Pretoria — With just a week before the start of the UN climate talks in Durban, a group of women from 23 African countries has called on the continents leaders to push for a climate deal that represents the regions development interest.
The delegates met in Pretoria for a two-day conference on Climate Change and Women which started on Saturday.
They said climate change was already affecting development in most emerging economies in Africa and said any deal in Durban should reflect the continent's interests.
The conference also resolved to ensure that a larger slice of the Green Climate Fund, approved in Mexico last year goes towards the continent's adaptation and mitigation initiatives. The conference's final resolution document was scheduled to be released to delegates late on Sunday.
COP17 is exceptional significant as it takes place one year before the expiry of the first commitment period of the Kyoto Protocol, an important climate treaty which was adopted in 1997.
Speaking earlier at the conference International Relations and Cooperation Maite Nkoana-Mashabane vowed to make sure that an African voice is communicated adequately in Durban.
"What we should be demanding is that action must be done, we need to insist on follow ups. We will present these demands and we will make sure that what we have discussed here goes through the final outcome of Durban and beyond," she said.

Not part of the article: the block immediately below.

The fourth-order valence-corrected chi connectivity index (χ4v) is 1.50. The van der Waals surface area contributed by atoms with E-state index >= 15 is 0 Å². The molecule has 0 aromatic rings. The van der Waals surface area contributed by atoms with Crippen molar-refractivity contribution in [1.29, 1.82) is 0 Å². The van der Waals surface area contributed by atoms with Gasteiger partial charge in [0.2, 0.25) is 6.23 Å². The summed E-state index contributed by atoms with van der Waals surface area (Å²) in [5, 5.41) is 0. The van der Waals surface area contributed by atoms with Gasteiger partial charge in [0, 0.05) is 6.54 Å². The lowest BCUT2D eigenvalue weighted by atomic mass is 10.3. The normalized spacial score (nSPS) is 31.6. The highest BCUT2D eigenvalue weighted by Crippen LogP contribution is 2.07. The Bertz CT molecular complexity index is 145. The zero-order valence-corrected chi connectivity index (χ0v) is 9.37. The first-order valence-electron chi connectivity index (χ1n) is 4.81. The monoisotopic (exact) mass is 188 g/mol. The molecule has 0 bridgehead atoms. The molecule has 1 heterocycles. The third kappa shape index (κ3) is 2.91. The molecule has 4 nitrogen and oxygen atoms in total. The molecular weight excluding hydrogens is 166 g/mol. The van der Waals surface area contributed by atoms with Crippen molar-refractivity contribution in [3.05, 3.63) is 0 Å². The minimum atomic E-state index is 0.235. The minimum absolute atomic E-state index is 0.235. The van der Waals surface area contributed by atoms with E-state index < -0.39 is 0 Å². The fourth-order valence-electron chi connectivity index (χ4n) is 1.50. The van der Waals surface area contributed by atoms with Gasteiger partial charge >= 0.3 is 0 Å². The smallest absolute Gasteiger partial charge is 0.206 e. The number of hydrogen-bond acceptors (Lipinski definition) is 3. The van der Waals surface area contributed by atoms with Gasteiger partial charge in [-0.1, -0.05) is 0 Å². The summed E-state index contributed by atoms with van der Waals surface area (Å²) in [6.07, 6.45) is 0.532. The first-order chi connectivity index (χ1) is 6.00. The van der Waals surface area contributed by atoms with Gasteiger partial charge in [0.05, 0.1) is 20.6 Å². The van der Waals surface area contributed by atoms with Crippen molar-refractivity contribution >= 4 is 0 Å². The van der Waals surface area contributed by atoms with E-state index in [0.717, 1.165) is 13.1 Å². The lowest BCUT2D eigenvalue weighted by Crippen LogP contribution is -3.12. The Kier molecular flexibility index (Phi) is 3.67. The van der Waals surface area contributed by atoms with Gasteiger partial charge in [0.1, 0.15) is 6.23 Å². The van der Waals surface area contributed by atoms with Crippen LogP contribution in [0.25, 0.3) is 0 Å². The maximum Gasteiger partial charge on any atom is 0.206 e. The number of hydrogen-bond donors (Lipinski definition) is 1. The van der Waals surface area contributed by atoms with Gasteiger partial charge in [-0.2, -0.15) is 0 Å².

She reminded African countries to ensure that they send strong delegations to Durban to ensure a strong case and dominant African voice.
"We must make it strong, it's our responsibility if women of Africa get together and men do the same nothing can stand in our way we must make sure the African union is properly constituted and represented."
African women also needed to think of forming a continental coordinated body that can deal with issues of climate change beyond the Durban conference.
Also addressing conference delegates, ANC national chairperson Baleka Mbete noted that there was an increased hardship experienced by woman across the continent as a result of the severe impacts of climate change.
"These are the women who live in rural areas, the poorest of the poor, they are confused by the changing patens in weather which is impacting on food production and survival," she said.
Mbete called on policy makers to ensure that women were "prioritised" as South Africa embarks on new investments towards renewable energy as part of the broader green economy initiatives.
"We want to see women taking a leadership role in job creation in the green economy sector, they must be given opportunities to participate in renewable energy investments as part of acknowledging their role in fighting climate change," she said.